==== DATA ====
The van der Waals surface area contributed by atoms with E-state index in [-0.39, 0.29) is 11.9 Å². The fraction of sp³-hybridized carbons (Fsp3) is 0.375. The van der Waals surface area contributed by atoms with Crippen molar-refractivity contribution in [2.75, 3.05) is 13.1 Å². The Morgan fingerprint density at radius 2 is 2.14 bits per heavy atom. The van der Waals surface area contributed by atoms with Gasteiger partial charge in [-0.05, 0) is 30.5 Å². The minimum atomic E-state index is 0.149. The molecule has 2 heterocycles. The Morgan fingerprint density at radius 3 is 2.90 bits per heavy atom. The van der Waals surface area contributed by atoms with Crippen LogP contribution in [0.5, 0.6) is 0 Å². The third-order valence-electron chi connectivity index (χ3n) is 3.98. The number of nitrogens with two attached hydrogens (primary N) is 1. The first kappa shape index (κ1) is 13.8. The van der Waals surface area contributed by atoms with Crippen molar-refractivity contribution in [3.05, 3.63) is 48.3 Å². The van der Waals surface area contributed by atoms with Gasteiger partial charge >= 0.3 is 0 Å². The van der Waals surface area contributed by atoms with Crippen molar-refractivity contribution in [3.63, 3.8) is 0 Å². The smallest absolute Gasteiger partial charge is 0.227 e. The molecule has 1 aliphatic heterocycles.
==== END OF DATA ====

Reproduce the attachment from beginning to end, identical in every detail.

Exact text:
The van der Waals surface area contributed by atoms with E-state index in [-0.39, 0.29) is 11.9 Å². The fraction of sp³-hybridized carbons (Fsp3) is 0.375. The van der Waals surface area contributed by atoms with Crippen molar-refractivity contribution in [2.75, 3.05) is 13.1 Å². The Morgan fingerprint density at radius 2 is 2.14 bits per heavy atom. The van der Waals surface area contributed by atoms with Gasteiger partial charge in [-0.05, 0) is 30.5 Å². The minimum atomic E-state index is 0.149. The molecule has 2 heterocycles. The Morgan fingerprint density at radius 3 is 2.90 bits per heavy atom. The van der Waals surface area contributed by atoms with Crippen LogP contribution in [0.5, 0.6) is 0 Å². The third-order valence-electron chi connectivity index (χ3n) is 3.98. The number of nitrogens with two attached hydrogens (primary N) is 1. The first kappa shape index (κ1) is 13.8. The van der Waals surface area contributed by atoms with Crippen molar-refractivity contribution in [3.05, 3.63) is 48.3 Å². The van der Waals surface area contributed by atoms with Gasteiger partial charge >= 0.3 is 0 Å². The van der Waals surface area contributed by atoms with Crippen molar-refractivity contribution in [3.63, 3.8) is 0 Å². The smallest absolute Gasteiger partial charge is 0.227 e. The molecule has 1 aliphatic heterocycles.